English News

  • youtube
  • facebook
  • twitter

China forces Bajwa’s exit from CPEC, but will the corrupt Pak army retaliate?

Asim Saleem Bajwa, the controversial head of the over $60 billion China Pakistan Economic Corridor (CPEC), had to resign on Tuesday under a cloud (Pic: Courtesy nation.com.pk)

Asim Saleem Bajwa, the controversial head of the over $60 billion China Pakistan Economic Corridor (CPEC), had to resign on Tuesday under a cloud. Known as “Chota Bajwa” because of his proximity to the Pakistani army chief General Qamar Javed Bajwa,  Lt Gen (Rtd) Asim Bajwa has savoured controversy since last year when his alleged involvement in “corruption” made headlines.

After facing an avalanche of charges that he used his offices to help his family set up several off-shore businesses,  Bajwa was forced to resign from the post as the Special Assistant to  Prime Minister Imran Khan. But he continued to enjoy the high position of chairman, CPEC.

According to a report in Dawn newspaper, his younger brothers  opened their first Papa John’s pizza restaurant in 2002– the year Bajwa started working as a Lieutenant Colonel on General Pervez Musharraf’s staff. Over the years, his family set up a business empire which established  99 companies in four countries, including a pizza franchise with 133 restaurants worth an estimated USD 39.9 million.

According to Pakistani sources, these reports alarmed the Chinese leadership, which sought Bajwa’s replacement for CPEC. In the last few months, in consultation with the Chinese Ambassador in Islamabad, five names were shortlisted including two retired army generals. But finally, the Chinese agreed on Khalid Mansoor, a corporate honcho who has experience working abroad, with Chinese companies and banks.

Also Read: Pakistani Generals tighten grip over multi-billion dollar CPEC projects

It was a clear hint to Lt Gen (Rtd) Bajwa to step down. This time his benevolent “bade Bajwa (elder Bajwa)”  General Qamar Javed Bajwa didn't come to the  “rescue” of “chota Bajwa (younger Bajwa).”

Imran Khan’s planning and development minister, Asad Umar wrote on twitter: “I welcome Khalid Mansoor to the team as SAPM for CPEC affairs. His vast corporate experience ,with extensive work with Chinese companies and his direct involvement in leading some of the biggest CPEC projects makes him an ideal person to lead the next phase of CPEC.”

The CPEC is now switched back to civilian stewardship. Interestingly, it was the Chinese leadership, angry with the civilian government for its slow pace, which had asked the Pakistani military establishment to take over CPEC, appointing Bajwa as the head in  November 2019.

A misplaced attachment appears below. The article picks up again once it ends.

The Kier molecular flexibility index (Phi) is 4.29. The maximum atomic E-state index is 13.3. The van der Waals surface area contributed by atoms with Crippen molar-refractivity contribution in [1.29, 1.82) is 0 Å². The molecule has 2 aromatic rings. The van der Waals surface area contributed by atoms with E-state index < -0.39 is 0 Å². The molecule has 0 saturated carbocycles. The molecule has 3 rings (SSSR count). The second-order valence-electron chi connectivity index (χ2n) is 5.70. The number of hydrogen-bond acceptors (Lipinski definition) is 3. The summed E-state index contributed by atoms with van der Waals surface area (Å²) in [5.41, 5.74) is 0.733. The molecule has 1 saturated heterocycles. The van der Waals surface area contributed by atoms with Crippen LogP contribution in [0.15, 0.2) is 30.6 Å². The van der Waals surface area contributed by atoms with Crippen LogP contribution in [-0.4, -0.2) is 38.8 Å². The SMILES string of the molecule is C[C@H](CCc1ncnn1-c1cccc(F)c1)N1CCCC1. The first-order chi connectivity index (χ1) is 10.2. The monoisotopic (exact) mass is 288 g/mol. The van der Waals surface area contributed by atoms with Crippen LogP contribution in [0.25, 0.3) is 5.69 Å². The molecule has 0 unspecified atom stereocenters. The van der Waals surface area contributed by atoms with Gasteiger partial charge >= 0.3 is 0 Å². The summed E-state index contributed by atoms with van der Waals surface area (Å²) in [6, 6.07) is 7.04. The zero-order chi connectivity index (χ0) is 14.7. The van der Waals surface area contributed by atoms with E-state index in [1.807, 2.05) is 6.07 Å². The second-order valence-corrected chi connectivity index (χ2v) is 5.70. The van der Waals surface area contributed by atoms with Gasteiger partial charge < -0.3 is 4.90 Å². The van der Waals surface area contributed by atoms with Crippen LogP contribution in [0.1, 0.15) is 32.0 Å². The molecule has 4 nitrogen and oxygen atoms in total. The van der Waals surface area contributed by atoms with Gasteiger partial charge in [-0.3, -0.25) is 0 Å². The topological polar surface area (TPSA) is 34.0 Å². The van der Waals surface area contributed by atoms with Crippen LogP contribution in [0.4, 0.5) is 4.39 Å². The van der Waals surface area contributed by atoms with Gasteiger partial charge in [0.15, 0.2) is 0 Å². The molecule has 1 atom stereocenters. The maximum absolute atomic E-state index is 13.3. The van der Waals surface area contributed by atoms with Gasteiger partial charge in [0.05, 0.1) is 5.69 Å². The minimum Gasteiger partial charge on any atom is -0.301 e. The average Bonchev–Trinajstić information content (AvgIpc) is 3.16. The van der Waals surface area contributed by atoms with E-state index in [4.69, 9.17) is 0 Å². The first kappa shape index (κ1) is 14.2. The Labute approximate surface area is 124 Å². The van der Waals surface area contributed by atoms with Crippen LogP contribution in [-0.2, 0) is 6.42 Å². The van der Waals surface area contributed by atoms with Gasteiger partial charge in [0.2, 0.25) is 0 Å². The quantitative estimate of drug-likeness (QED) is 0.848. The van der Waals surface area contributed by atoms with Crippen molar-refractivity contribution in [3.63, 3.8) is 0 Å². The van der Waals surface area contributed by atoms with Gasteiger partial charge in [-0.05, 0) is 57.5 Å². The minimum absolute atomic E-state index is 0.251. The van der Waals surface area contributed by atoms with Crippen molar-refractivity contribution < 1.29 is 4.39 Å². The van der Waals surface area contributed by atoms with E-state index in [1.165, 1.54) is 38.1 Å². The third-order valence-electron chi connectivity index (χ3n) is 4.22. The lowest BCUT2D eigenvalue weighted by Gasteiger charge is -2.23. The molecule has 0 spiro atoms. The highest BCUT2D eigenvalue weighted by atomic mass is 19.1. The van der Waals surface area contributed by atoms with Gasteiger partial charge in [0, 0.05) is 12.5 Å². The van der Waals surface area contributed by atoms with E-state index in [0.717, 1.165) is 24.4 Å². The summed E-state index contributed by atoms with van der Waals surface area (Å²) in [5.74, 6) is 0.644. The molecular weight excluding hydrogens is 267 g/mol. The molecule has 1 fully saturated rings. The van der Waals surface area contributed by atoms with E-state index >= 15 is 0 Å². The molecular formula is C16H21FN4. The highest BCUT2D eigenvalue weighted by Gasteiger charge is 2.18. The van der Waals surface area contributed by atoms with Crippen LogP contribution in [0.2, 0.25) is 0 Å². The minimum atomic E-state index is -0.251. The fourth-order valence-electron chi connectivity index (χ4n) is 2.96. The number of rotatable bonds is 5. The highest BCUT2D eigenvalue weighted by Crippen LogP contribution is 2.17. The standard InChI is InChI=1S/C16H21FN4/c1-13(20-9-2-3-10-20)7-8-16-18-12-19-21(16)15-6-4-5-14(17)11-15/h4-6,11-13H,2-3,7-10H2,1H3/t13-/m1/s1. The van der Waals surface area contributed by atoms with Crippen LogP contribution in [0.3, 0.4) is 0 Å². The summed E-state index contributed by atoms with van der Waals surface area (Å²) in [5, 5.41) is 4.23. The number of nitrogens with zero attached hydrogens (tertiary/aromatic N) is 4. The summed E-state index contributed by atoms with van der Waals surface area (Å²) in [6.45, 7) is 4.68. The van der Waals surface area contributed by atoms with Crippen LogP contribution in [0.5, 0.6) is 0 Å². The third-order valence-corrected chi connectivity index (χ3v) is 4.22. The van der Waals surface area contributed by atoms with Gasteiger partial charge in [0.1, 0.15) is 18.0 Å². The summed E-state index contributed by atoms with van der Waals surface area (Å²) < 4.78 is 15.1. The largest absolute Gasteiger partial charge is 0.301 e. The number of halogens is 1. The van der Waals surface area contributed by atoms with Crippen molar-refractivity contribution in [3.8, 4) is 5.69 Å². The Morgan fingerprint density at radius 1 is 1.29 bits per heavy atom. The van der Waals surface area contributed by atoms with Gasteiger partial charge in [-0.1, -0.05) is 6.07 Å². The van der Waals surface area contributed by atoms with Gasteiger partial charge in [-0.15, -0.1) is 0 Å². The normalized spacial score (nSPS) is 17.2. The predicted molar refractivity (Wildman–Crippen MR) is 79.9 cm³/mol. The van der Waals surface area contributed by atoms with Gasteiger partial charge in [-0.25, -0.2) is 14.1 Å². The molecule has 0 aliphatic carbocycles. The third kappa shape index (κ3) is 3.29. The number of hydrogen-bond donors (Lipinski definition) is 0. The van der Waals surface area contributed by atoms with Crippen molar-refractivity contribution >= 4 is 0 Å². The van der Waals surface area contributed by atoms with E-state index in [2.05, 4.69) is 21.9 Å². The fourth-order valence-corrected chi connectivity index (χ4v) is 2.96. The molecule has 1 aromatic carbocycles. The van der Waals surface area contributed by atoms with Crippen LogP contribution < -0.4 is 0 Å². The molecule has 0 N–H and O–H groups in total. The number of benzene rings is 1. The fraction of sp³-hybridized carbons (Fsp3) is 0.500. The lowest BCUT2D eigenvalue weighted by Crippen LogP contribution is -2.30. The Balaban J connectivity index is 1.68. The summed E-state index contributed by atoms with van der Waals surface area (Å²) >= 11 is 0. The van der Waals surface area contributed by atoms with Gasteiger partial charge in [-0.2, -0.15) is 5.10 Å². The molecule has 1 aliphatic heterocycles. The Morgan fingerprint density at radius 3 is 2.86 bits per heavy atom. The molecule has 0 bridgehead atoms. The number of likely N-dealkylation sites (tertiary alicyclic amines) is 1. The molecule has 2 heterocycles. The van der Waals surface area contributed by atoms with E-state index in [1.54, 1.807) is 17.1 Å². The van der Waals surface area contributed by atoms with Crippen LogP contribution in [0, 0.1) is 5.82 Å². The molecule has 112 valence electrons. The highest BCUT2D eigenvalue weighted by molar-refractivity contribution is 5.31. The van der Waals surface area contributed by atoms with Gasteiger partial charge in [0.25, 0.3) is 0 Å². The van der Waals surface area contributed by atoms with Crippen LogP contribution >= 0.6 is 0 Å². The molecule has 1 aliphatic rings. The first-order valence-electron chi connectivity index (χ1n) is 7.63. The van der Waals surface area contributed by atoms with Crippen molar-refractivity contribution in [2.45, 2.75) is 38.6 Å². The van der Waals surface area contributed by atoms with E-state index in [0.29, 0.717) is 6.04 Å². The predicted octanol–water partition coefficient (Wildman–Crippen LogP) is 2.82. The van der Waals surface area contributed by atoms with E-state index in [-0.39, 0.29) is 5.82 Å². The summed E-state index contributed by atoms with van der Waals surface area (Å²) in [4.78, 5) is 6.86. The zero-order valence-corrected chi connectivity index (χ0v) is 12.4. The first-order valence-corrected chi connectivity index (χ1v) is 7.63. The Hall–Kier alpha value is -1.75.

Now Bajwa is no longer in the saddle. But the Bajwa scandal has triggered a debate inside Pakistan on whether CPEC has seeped high-level corruption within  the hallowed military.

According to some analysts,  the Pakistan army’s own business empire is now worth over $100 billion. Decades of political dominance have turned Pakistani generals into a privileged class with the lion's share of power, wealth, and privileges.

Today Pakistani army is the largest business conglomerate in the country with more than 50 big business companies ranging from petrol pumps to huge industrial plants, banks, bakeries, schools and universities, hosiery factories, milk dairies, stud farms, and cement plants.  Interestingly Pakistani army has been running “profitable” charity foundations like the famous Fauji Foundation–one of the most diversified business conglomerates in entire south-east Asia with more than 25 companies.

An article published in the Quartz India in 2017 titled “Inside Pakistan’s biggest business conglomerate: the Pakistani military” –  reveals how Pakistani army has taken control of the public sectors as well.

In addition to the foundations, the armed forces also control a variety of large independent business activities, notably the National Logistics Cell, a trucking and transportation giant, and the Frontier Works Organization, which has a virtual monopoly in road-building and construction. Both were established to serve military needs but grew so fat with military contracts that they moved into the civilian economy and have gradually squeezed out most private competitors.

Pakistani generals have maintained that they do not need external oversight like the bureau of accountability because they have internal accountability mechanisms. They point to the many firings and punishment of officers as evidence of their in-house  system's potency.

Few years back, Pakistani used to  believe that Pakistani army was a “credible” institution. Now the perception has changed,  especially on social media. Instead of “core commanders,” many netizens have started calling  Pakistan’s 11 top generals as “crore” commanders.